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sinetwo

Can you do bonfire diving "anywhere"?

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I'm off to the Maldives in Feb/Mar (Fulidhoo) and whilst there is some macro there, it's not indo macro of course. I'd like to bring my macro gear to try out a couple of dives, but I was wondering if I should ask about night dives there (apart from the famous Alimatha) and whether bonfire would be a good idea?

I've done a few blackwater dives before, but only one bonfire in Anilao. We stuck a few torches in the sand, pointed them up, went on a 20 minute dive and came back to a few things, incl. squid :)

So my questions are:

1. Under what conditions/waters should bonfire be attempted?

2. Is it trial and error or are there tell tale signs where you know if a dive site is better suited for bonfire?

3. What's the optimal set up if you've only got normal night diving lights?

 

Thanks!

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Posted (edited)

There are organisms that are going to be attracted to light at night regardless of depth or salinity so the answer to your question is YES!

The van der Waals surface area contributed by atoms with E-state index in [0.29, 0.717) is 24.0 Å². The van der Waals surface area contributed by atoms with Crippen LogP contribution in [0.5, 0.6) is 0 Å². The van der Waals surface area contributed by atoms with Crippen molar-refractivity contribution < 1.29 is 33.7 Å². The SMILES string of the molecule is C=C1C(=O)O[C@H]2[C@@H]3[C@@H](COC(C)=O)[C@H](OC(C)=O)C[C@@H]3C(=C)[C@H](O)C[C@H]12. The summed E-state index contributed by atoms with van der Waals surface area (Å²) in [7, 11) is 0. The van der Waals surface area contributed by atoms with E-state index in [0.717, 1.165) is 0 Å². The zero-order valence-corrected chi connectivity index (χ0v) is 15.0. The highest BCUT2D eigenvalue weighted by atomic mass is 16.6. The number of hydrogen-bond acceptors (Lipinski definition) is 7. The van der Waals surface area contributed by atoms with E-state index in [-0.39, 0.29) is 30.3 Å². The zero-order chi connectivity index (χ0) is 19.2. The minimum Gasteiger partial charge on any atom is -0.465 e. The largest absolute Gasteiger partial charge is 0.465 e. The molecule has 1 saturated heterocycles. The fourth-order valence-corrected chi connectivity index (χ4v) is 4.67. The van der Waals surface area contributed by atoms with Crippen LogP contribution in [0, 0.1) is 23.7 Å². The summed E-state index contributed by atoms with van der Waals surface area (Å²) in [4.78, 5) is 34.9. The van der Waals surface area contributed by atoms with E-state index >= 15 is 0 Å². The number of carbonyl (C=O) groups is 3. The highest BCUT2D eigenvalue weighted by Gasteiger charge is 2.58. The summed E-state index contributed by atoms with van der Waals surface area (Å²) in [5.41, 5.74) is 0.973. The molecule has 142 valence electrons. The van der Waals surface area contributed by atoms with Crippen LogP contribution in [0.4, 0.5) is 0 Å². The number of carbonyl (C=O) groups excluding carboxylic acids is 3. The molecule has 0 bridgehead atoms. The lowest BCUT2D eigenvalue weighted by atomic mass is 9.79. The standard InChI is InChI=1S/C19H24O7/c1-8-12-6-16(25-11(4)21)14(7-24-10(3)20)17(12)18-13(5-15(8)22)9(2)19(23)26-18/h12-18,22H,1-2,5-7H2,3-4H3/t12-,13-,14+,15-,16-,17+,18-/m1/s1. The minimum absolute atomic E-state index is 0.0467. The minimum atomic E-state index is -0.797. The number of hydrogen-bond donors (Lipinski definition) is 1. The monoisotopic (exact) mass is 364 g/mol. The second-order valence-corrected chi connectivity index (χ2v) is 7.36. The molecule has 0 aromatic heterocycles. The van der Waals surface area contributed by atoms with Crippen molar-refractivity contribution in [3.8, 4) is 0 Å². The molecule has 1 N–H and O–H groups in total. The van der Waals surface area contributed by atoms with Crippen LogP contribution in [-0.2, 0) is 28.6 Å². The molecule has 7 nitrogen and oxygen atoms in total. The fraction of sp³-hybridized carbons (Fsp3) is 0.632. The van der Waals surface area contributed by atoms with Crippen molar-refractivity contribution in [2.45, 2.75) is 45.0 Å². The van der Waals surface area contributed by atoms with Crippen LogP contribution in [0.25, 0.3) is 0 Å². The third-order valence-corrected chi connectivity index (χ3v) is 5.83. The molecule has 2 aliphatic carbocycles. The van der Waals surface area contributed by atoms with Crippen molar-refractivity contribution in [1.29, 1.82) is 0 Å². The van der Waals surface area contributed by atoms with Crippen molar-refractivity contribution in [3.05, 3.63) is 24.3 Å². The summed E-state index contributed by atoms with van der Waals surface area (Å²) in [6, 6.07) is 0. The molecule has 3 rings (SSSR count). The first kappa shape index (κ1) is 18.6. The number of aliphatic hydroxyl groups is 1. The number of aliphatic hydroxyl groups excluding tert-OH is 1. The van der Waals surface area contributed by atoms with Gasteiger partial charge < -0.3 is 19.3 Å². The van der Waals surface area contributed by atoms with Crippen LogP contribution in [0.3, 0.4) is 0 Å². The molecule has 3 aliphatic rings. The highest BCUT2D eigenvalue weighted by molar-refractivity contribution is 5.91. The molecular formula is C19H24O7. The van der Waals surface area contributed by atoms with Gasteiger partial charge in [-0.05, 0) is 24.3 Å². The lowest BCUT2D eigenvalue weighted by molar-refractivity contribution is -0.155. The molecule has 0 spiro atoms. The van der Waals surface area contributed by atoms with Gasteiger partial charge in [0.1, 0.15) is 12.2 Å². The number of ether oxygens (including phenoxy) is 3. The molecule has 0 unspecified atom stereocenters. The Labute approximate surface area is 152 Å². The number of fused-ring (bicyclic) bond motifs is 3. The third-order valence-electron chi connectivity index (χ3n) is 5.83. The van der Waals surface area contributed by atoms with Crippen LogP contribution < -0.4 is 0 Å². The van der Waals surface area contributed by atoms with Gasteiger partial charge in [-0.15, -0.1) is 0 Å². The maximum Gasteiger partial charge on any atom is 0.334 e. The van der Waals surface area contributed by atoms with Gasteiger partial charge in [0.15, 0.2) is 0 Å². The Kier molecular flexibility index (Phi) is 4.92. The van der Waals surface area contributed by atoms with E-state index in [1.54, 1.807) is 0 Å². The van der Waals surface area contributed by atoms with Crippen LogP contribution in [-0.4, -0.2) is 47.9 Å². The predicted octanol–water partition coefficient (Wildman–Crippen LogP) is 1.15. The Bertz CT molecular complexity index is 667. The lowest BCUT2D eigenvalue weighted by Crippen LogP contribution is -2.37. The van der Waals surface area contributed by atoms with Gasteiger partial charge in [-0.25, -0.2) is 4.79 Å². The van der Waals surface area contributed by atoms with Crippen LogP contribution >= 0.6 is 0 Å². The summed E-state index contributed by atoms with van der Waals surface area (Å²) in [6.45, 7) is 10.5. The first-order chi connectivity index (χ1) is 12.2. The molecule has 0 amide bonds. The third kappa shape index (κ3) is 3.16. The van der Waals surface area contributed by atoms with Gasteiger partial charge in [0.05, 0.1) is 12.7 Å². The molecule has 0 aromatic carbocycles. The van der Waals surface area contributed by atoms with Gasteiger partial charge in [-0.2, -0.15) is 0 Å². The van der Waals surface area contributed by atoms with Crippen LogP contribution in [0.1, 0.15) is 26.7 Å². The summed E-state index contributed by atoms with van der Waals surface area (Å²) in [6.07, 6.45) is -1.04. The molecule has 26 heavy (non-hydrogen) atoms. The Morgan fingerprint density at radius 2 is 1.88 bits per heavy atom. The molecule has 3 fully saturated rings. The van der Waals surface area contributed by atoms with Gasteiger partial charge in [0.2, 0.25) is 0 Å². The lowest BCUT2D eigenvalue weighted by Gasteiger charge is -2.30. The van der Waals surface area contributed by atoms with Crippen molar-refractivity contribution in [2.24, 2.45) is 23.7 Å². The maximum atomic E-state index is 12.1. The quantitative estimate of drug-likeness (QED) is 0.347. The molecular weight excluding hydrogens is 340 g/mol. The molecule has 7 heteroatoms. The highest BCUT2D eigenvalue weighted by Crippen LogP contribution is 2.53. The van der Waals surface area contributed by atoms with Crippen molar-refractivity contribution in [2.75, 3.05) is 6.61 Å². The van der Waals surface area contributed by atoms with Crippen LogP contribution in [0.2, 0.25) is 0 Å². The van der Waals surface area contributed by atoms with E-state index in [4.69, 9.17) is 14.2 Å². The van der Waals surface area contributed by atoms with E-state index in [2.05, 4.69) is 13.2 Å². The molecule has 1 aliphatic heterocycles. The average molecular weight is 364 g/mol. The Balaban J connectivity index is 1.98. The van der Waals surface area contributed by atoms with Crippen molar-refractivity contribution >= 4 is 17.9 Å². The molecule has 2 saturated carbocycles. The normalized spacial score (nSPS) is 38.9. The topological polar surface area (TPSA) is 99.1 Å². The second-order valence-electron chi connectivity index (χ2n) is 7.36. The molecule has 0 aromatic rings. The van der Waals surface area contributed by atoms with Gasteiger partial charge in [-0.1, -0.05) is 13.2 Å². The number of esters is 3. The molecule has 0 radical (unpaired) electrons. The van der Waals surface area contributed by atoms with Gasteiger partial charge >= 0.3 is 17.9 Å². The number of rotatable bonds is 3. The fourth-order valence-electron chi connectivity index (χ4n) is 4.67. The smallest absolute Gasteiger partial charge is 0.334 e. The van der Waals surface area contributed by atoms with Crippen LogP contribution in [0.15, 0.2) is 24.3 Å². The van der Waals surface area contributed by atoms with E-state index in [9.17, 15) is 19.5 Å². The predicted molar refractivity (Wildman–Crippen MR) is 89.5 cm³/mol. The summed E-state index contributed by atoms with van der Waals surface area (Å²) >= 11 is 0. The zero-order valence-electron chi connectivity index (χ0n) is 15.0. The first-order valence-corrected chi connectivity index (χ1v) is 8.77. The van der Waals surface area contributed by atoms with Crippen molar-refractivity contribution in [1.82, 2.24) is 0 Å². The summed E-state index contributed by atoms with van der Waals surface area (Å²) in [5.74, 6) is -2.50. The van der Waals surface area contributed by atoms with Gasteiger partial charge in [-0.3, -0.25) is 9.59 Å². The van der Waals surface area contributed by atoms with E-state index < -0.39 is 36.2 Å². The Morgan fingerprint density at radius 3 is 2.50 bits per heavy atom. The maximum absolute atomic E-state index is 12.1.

I have been working on this at a small scale as a covid project - maybe it should be called cigarette lighter (not literally of course) underwater photography. One does not need very much light once it is dark to do this. My main limitation is that once it actually gets dark at night (in Alaska north of 60 degrees latitude), it gets cold rather quickly.

Found an example on my HD taken before things froze up. Note that there is still twilight at 8:21 pm on Sept 26 (it looks like this at 3 in the afternoon now!). I used the Retra strobe's aiming light to also be the "bonfire" You can see stuff growing on the bottom of the lake. The stool was so that I could look at the back of the camera once out of the water while all the stuff was still attached to it (it stayed horizontal).